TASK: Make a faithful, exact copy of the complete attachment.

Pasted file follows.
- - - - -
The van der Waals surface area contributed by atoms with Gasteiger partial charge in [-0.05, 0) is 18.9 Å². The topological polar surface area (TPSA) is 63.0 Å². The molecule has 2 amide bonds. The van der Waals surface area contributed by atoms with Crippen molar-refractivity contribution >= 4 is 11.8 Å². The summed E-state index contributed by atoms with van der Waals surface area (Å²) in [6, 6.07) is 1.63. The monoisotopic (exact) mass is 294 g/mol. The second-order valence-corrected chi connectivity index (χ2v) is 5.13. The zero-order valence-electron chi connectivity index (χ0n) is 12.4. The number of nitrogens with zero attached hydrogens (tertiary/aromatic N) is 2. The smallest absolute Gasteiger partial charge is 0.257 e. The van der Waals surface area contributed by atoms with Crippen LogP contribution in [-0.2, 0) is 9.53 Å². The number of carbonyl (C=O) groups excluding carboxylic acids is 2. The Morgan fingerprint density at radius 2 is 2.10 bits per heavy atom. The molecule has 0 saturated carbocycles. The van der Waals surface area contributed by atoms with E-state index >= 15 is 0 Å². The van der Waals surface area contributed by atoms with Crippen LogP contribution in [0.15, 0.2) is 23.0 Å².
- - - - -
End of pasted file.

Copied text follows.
The van der Waals surface area contributed by atoms with Gasteiger partial charge in [-0.05, 0) is 18.9 Å². The topological polar surface area (TPSA) is 63.0 Å². The molecule has 2 amide bonds. The van der Waals surface area contributed by atoms with Crippen molar-refractivity contribution >= 4 is 11.8 Å². The summed E-state index contributed by atoms with van der Waals surface area (Å²) in [6, 6.07) is 1.63. The monoisotopic (exact) mass is 294 g/mol. The second-order valence-corrected chi connectivity index (χ2v) is 5.13. The zero-order valence-electron chi connectivity index (χ0n) is 12.4. The number of nitrogens with zero attached hydrogens (tertiary/aromatic N) is 2. The smallest absolute Gasteiger partial charge is 0.257 e. The van der Waals surface area contributed by atoms with Crippen LogP contribution in [-0.2, 0) is 9.53 Å². The number of carbonyl (C=O) groups excluding carboxylic acids is 2. The Morgan fingerprint density at radius 2 is 2.10 bits per heavy atom. The molecule has 0 saturated carbocycles. The van der Waals surface area contributed by atoms with E-state index >= 15 is 0 Å². The van der Waals surface area contributed by atoms with Crippen LogP contribution in [0.15, 0.2) is 23.0 Å².